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Secondhand Smoke Hurts Heart Like Smoking

Even Minutes and Hours of Exposure Count, Say Researchers
By
WebMD Health News

May 23, 2005 -- The heart just doesn't like smoking, no matter who's doing it.

That's the take-home message of a review of research about secondhand smoke's cardiac toll. The report -- published in Circulation -- documents a long list of heart hazards from secondhand smoke.

Wisp for wisp, secondhand smoke's heart damage often rivals that of active smoking, and even a little exposure may have an impact, says the review by Joaquin Barnoya, MD, MPH, and colleagues.

Secondhand smoke's heart effects are "rapid and large," like those of air pollution, say Barnoya and colleagues. How large? On average, the heart effects of even brief secondhand smoke exposure are about 80% to 90% as large as that from chronic active smoking, they say.

An 'Exquisitely Sensitive' Heart

Smokers' hearts bear the biggest burden. They are exposed to more toxins from smoking than people who only get secondhand smoke. But that doesn't appear to make much difference to the heart, says the review.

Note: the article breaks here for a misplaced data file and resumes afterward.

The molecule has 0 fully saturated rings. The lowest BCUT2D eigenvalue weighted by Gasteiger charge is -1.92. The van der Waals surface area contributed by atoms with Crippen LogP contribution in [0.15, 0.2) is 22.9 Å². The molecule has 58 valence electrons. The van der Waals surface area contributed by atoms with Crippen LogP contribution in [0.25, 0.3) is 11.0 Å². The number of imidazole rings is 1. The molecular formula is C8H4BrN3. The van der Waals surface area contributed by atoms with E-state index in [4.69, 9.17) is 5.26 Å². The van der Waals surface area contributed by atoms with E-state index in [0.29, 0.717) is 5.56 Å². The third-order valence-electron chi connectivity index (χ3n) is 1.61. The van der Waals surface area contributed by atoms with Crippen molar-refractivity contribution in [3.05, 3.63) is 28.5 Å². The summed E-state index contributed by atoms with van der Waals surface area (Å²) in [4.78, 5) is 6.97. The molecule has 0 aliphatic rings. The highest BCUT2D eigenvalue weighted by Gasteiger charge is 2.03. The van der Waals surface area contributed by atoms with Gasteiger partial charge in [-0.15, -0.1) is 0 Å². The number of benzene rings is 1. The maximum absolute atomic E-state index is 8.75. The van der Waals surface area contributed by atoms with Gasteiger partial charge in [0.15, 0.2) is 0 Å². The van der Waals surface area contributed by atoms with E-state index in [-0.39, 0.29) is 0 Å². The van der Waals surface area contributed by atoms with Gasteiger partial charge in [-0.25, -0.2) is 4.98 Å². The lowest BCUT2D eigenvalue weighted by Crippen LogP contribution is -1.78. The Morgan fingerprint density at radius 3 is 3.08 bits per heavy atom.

Passive smoke has a much larger effect on the heart than would be expected from a comparison of the dose of toxins, they write.

Despite the fact that the dose of smoke delivered to active smokers is 100 times or more than that delivered to a passive smoker, the risk of heart disease for smokers is more than two-thirds higher compared with a third higher for passive smokers, says the review.

The cardiovascular system may be "exquisitely sensitive to the toxins in secondhand smoke," write the researchers.

Growing Evidence of the Dangers of Secondhand Smoke

The researchers say that the effects of passive smoke are numerous and interact with each other, increasing the risk of heart disease. Here are some of the heart hazards that the review linked to secondhand smoke.

  • Increased blood clotting ability
  • Increased blood vessel wall abnormalities
  • Higher risk of atherosclerosis (hardening of the arteries)
  • Lower levels of HDL "good" cholesterol (even in children)
  • More buildup of LDL "bad" cholesterol in artery walls
  • Higher blood levels of markers of inflammation that are inked to heart disease and blood vessel wall plaque buildup
  • Increased source of cell-damaging free radicals
  • Lower levels of antioxidants, which fight free radicals

Evidence about secondhand smoke's heart dangers has been growing since the mid-1980s, say the researchers.

"Secondhand smoke increases the risk of heart disease by [about] 30%, accounting for at least 35,000 deaths annually in the United States," they write.

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